Health Matters Blog

HBOT Brings New Hope for Healing Chronic Wounds

By Lynne Vantassel

Lynne Vantassel

Lynne Vantassel

While most of us are familiar with the use of hyperbaric oxygen chambers for scuba divers with decompression sickness, the use of Hyperbaric Oxygen Therapy (HBOT) in wound care is an effective and FDA approved treatment for non-healing ulcers and wounds. HBOT is an adjunctive medical treatment in which the patient is entirely enclosed in a pressure chamber breathing 100% oxygen at greater than one atmospheric pressure. Treatment is determined by a specially trained physician who, after determining if the patient meets the criteria for HBOT, will work with the center to have the patient scheduled to begin therapy in the chamber, five days a week, for a period of up to four to five weeks.

The chambers that will be used in the Center for Wound Healing at Brattleboro Memorial Hospital are called monoplace chambers—which means that only one person can occupy the chamber at any given time. Prior to the treatment, patients will receive detailed instructions on preparing for their HBO treatment and during their “dive” can watch television, movies, or listen to music. The patient will be provided with a garment to wear in the chamber. Patients are restricted from using makeup, lotions, perfumes, hair spray, wigs, contacts, nail polish, jewelry or deodorants. A full list of items and guidelines will be given to the patient prior to their time in the chamber. Prior to each treatment, the technician will take the patient’s vital signs and check their ears. Also, blood sugar will be checked on diabetic patients.

The HBO technician is in the room at all times and the patient can communicate with the technician if they have any questions or concerns at any time during the treatment. The patient, once placed in the chamber, will be breathing 100% pure oxygen, which will saturate their blood plasma and allow it to carry 15-20 times the normal amount of healing oxygen into the body’s tissues. HBOT works in several ways to aid healing while enhancing the patient’s immune response. The therapy increases resistance to anaerobic bacteria. It will increase phagocytosis (phagocytosis is the killing function of white blood cells) and pure oxygen improves this function. It also can inactivate certain toxins, including gangrene, and will reduce local tissue edema (swelling).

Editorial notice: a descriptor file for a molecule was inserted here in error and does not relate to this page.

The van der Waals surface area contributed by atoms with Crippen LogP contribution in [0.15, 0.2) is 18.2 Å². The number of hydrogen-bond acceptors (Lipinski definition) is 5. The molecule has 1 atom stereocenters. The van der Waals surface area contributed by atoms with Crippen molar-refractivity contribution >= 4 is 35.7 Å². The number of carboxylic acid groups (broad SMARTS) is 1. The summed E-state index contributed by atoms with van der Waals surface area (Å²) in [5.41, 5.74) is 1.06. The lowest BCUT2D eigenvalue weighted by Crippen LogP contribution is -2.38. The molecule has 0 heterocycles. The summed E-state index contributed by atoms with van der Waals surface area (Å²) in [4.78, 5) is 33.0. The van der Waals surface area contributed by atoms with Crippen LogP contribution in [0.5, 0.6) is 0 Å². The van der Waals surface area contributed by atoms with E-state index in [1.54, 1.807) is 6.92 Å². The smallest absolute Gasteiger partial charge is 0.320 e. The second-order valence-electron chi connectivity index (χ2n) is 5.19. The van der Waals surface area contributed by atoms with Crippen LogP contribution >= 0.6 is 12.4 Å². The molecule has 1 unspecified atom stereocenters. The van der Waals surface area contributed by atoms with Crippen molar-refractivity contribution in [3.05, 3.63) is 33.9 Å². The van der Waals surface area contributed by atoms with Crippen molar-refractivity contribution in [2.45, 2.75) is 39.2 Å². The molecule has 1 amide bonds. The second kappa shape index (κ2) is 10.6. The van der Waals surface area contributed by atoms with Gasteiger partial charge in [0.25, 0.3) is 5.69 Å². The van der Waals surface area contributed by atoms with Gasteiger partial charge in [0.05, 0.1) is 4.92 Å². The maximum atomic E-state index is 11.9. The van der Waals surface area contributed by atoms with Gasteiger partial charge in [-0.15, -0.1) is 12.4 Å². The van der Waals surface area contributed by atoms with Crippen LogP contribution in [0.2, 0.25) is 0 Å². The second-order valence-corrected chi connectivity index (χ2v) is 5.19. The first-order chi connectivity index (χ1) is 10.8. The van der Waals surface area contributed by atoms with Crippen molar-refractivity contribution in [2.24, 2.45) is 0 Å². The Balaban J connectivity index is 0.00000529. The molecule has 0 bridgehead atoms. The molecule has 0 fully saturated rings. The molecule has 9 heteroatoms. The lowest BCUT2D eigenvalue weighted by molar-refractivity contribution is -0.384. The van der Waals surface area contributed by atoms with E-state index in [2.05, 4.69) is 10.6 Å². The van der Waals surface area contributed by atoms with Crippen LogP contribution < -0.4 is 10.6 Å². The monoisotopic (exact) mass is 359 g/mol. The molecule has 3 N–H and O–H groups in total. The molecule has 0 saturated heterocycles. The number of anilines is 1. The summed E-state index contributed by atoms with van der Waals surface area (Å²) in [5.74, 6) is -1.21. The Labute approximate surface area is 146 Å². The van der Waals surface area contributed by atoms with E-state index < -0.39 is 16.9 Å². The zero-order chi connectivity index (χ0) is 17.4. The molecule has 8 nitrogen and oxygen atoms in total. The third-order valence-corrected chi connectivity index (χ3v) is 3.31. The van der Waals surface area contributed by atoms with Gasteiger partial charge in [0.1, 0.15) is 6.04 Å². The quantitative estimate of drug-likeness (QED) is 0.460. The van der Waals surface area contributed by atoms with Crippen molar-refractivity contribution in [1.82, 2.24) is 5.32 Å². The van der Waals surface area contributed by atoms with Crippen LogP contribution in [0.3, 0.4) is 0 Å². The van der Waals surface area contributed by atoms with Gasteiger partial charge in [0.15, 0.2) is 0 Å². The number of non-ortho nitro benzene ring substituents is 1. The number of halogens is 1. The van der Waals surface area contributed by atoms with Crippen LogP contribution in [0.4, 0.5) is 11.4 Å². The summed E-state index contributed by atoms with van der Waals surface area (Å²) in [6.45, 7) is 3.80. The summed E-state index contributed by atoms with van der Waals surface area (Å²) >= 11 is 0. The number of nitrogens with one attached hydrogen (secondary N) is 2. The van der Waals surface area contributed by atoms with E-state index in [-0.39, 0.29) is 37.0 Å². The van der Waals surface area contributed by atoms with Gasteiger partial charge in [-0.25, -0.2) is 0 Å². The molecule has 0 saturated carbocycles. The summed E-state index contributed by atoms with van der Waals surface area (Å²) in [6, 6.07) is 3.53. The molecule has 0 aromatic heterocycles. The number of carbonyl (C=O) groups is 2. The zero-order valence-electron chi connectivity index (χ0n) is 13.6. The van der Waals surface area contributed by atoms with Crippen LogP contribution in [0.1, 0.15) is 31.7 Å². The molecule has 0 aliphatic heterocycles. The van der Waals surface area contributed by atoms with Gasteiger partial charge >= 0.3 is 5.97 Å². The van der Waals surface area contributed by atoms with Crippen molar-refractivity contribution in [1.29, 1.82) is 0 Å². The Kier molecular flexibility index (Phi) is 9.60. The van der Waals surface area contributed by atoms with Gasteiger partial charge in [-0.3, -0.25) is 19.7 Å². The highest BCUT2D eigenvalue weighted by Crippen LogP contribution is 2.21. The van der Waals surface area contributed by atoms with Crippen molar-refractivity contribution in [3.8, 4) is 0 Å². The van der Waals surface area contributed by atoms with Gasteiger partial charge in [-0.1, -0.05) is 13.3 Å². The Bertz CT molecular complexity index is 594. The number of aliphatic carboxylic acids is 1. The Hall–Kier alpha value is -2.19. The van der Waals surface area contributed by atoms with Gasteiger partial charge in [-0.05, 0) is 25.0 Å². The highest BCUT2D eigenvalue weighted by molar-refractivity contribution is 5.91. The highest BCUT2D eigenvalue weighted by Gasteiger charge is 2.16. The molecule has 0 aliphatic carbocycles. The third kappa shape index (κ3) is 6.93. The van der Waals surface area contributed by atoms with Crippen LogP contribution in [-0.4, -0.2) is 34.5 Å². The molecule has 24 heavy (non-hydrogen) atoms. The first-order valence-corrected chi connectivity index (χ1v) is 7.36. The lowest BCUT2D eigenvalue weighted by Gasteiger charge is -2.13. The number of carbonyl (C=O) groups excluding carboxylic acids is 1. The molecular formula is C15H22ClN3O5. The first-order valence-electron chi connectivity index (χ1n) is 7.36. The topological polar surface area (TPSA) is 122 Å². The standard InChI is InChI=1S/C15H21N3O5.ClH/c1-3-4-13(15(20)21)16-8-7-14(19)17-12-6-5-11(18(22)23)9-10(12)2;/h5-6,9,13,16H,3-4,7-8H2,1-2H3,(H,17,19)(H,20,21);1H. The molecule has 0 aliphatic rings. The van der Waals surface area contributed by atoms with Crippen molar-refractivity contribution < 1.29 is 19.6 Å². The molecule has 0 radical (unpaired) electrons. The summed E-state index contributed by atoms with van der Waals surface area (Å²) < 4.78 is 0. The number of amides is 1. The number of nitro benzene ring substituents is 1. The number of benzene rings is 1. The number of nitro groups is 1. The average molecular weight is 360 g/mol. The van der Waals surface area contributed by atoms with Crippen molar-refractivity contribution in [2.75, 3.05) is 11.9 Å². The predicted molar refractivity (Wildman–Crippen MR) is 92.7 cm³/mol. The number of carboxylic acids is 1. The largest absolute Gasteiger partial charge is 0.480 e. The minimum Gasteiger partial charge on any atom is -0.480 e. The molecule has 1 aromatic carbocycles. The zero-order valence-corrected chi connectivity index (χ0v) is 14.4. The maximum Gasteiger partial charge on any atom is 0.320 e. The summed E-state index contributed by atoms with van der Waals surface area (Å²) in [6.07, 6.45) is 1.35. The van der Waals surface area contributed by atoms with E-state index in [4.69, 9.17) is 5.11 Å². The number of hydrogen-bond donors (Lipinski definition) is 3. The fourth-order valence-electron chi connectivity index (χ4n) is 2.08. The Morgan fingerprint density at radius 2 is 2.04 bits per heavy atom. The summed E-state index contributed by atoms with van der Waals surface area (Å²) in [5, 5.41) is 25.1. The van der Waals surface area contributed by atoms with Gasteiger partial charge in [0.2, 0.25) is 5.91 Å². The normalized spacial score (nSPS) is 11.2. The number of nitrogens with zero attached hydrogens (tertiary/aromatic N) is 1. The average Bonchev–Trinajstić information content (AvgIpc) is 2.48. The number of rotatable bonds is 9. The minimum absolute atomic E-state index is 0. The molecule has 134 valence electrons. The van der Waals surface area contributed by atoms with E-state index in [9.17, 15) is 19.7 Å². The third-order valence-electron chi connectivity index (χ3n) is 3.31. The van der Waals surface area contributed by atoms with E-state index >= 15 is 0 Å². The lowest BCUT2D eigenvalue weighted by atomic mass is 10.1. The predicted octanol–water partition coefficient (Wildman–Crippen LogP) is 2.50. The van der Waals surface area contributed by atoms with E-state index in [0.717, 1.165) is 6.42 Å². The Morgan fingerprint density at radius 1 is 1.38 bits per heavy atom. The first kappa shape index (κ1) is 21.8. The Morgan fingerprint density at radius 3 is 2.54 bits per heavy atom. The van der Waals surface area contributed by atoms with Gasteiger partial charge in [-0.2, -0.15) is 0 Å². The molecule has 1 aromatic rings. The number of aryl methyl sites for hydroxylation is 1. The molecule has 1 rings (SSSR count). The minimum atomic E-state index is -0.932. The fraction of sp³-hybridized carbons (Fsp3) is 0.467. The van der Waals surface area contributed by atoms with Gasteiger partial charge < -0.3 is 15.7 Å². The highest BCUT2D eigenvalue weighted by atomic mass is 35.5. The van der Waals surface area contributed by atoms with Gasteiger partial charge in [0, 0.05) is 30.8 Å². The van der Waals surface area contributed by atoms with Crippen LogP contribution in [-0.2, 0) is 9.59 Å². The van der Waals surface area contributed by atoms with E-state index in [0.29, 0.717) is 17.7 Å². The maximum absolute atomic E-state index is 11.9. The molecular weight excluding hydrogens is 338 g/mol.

HBOT is not painful. At the beginning of the treatment, the patient will feel some pressure in their ears. This pressure is similar to the pressure of flying in a plane or driving into the mountains. This pressure can be relieved by swallowing, yawning, or opening and closing the mouth. If the patient anticipates feeling claustrophobic, their physician can prescribe something to keep them calm during treatment, and the patient will be able to see outside the chamber.

HBO treatment has been approved by Medicare and other major insurance carriers for treatment of certain non-healing ulcers and wounds, and the Center can receive insurance approval prior to treatment.

The type of HBOT technology BMH has selected for its new Center for Wound Healing is the Sechrist 3300 Monoplace Hyperbaric Chamber. Manufactured in the USA within Sechrist’s state of the art production and manufacturing facility, these chambers are designed and tested to provide to most complete and safest chamber on the world market. The chambers are expected to arrive on April 25 and when they become operational on May 9, it will be the first time this treatment will be available in the state of Vermont.

Lynne Vantassel is the Program Director for the Brattleboro Memorial Hospital Center for Wound Healing. She can be reached at lvantassel@bmhvt.org. An Open House takes place at 5:00 PM on Tuesday, May 7 to allow the public to tour the Center and meet the staff.

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